By Jeffrey May, J.D.
Despite differences of opinion on some important issues, such as unilateral conduct, the U.S. Department of Justice Antitrust Division and the European Union’s Directorate General for Competition maintain a relationship built on trust, Makan Delrahim, Assistant Attorney General in charge of the Justice Department's Antitrust Division, told the College of Europe in Brussels today. In remarks, entitled "Good Times, Bad Times, Trust Will Take Us Far: Competition Enforcement and the Relationship Between Washington and Brussels," Delrahim spoke of improvements in the partnership since the turn of the last century. He also noted some areas, including the tech sector, where there still appears to be divergence.
Delrahim reminded the audience of the "general malaise in the relationship" between the antitrust authorities after DG Competition’s decision to block the merger of General Electric Co. and Honeywell, Inc. in 2001 when the Antitrust Division had conditionally approved the deal. "These divergent outcomes in the GE-Honeywell merger led to a difficult point in transatlantic antitrust relations," Delrahim noted.
There are still differences of opinion, Delrahim acknowledged, but the agencies continue to work to narrow the differences on policy and substance. He noted that differences between the agencies have narrowed considerably, particularly on the merger front. "We may not reach the same conclusion on every merger review, but hopefully our mature relationship and close cooperation make differing conclusions less discordant," the antitrust chief remarked.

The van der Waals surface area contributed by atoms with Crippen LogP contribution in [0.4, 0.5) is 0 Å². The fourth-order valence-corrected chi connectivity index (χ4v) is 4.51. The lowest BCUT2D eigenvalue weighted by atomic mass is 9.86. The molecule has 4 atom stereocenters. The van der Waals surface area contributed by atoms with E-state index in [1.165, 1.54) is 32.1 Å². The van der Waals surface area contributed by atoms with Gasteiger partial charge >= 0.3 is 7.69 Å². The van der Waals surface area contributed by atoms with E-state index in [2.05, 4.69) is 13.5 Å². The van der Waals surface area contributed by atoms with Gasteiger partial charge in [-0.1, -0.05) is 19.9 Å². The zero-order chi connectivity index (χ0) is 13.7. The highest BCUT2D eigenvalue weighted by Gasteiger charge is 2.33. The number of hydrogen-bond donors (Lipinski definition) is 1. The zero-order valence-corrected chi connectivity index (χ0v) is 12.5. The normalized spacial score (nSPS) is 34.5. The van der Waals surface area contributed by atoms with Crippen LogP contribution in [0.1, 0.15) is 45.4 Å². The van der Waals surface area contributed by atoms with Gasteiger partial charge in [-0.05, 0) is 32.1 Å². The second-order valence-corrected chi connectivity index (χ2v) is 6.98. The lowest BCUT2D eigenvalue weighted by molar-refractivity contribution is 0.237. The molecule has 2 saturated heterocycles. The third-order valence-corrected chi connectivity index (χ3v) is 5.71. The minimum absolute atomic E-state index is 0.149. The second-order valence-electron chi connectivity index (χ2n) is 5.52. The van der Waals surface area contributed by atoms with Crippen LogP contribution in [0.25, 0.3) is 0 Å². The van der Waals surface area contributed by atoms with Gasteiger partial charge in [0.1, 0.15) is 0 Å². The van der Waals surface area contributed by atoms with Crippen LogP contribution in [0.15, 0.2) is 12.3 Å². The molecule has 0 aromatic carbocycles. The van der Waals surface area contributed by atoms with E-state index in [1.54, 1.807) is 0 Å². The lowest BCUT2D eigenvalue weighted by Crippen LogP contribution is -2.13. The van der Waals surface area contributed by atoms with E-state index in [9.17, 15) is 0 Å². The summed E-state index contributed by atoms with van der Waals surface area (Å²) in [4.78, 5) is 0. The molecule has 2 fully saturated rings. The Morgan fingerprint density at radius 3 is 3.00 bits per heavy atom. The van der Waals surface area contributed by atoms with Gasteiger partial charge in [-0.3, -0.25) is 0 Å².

Delrahim pointed to considerable cooperation on 30 merger and civil non-merger matters, including some of our most high-profile matters like the proposed combination of Baker Hughes Inc. and Halliburton Company, Technologies Corporation’s acquisition of Goodrich Corporation, and the eBooks case.
Unilateral conduct in digital markets. The differences that remain also were identified. In an apparent reference to the EC’s investigation of Google, Delrahim pointed out differences in analyzing unilateral conduct in digital markets. "We continue to advocate for an evidence-based approach based on existing theories, which are sufficiently flexible to apply to new forms of doing business in the digital economy," said Delrahim. "Where there is no demonstrable harm to competition and consumers, we are reluctant to impose special duties on digital platforms, out of our concern that special duties might stifle the very innovation that has created dynamic competition for the benefit of consumers," he added.
Standard setting. Delrahim also suggested that there may be some distance between his position on the role of antitrust enforcement in the standard setting context and that of some of his European counterparts. "I worry that we have strayed too far in the direction of accommodating the concerns of technology licensees who participate in standard setting bodies, very likely at the risk of undermining incentives for the creation of new and innovative technologies," Delrahim said. "To the extent a patent holder violates its commitments to a standard setting organization, remedies under contract law, rather than antitrust remedies, are more appropriate to address licensees’ concerns."
The remarks echoed Delrahim’s comments in a November 2017 speech entitled "Take It to the Limit: Respecting Innovation Incentives in the Application of Antitrust Law." In those remarks, delivered at the University of Southern California Gould School of Law, the assistant attorney general pledged to "foster debate toward a more symmetric balance between the seemingly dueling policy concerns between intellectual property and antitrust law."
Delrahim closed his remarks to the College of Europe by stating that, despite differing views expressed by enforcers on the two sides of the Atlantic, the shared trust between Washington and Brussels would take the authorities far.
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